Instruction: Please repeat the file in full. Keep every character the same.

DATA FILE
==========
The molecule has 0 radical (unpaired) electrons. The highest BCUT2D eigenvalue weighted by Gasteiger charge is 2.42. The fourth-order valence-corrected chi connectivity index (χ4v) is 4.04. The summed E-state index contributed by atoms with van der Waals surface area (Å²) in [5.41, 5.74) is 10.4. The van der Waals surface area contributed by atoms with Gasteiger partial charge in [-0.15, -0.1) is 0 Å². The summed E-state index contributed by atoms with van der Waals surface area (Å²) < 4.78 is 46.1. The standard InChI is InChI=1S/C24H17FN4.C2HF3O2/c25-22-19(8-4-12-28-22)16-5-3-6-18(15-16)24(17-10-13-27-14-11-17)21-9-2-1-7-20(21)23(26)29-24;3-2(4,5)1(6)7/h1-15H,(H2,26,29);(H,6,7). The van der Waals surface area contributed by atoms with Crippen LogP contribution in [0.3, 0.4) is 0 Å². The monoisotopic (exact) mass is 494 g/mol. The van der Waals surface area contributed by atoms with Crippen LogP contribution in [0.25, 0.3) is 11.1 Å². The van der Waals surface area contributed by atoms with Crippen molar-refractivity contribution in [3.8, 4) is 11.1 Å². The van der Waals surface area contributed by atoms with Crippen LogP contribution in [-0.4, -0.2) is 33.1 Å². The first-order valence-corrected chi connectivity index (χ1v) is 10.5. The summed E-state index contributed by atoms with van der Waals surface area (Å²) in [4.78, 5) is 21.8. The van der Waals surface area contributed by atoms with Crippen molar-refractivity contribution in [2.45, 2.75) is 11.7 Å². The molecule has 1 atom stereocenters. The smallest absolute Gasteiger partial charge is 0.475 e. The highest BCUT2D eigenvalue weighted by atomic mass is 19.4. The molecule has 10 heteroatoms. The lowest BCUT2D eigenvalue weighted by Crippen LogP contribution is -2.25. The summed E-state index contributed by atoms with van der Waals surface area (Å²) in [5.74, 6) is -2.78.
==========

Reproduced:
The molecule has 0 radical (unpaired) electrons. The highest BCUT2D eigenvalue weighted by Gasteiger charge is 2.42. The fourth-order valence-corrected chi connectivity index (χ4v) is 4.04. The summed E-state index contributed by atoms with van der Waals surface area (Å²) in [5.41, 5.74) is 10.4. The van der Waals surface area contributed by atoms with Gasteiger partial charge in [-0.15, -0.1) is 0 Å². The summed E-state index contributed by atoms with van der Waals surface area (Å²) < 4.78 is 46.1. The standard InChI is InChI=1S/C24H17FN4.C2HF3O2/c25-22-19(8-4-12-28-22)16-5-3-6-18(15-16)24(17-10-13-27-14-11-17)21-9-2-1-7-20(21)23(26)29-24;3-2(4,5)1(6)7/h1-15H,(H2,26,29);(H,6,7). The van der Waals surface area contributed by atoms with Crippen LogP contribution in [0.3, 0.4) is 0 Å². The monoisotopic (exact) mass is 494 g/mol. The van der Waals surface area contributed by atoms with Crippen LogP contribution in [0.25, 0.3) is 11.1 Å². The van der Waals surface area contributed by atoms with Crippen molar-refractivity contribution in [3.8, 4) is 11.1 Å². The van der Waals surface area contributed by atoms with Crippen LogP contribution in [-0.4, -0.2) is 33.1 Å². The first-order valence-corrected chi connectivity index (χ1v) is 10.5. The summed E-state index contributed by atoms with van der Waals surface area (Å²) in [4.78, 5) is 21.8. The van der Waals surface area contributed by atoms with Crippen molar-refractivity contribution in [2.45, 2.75) is 11.7 Å². The molecule has 1 atom stereocenters. The smallest absolute Gasteiger partial charge is 0.475 e. The highest BCUT2D eigenvalue weighted by atomic mass is 19.4. The molecule has 10 heteroatoms. The lowest BCUT2D eigenvalue weighted by Crippen LogP contribution is -2.25. The summed E-state index contributed by atoms with van der Waals surface area (Å²) in [5.74, 6) is -2.78.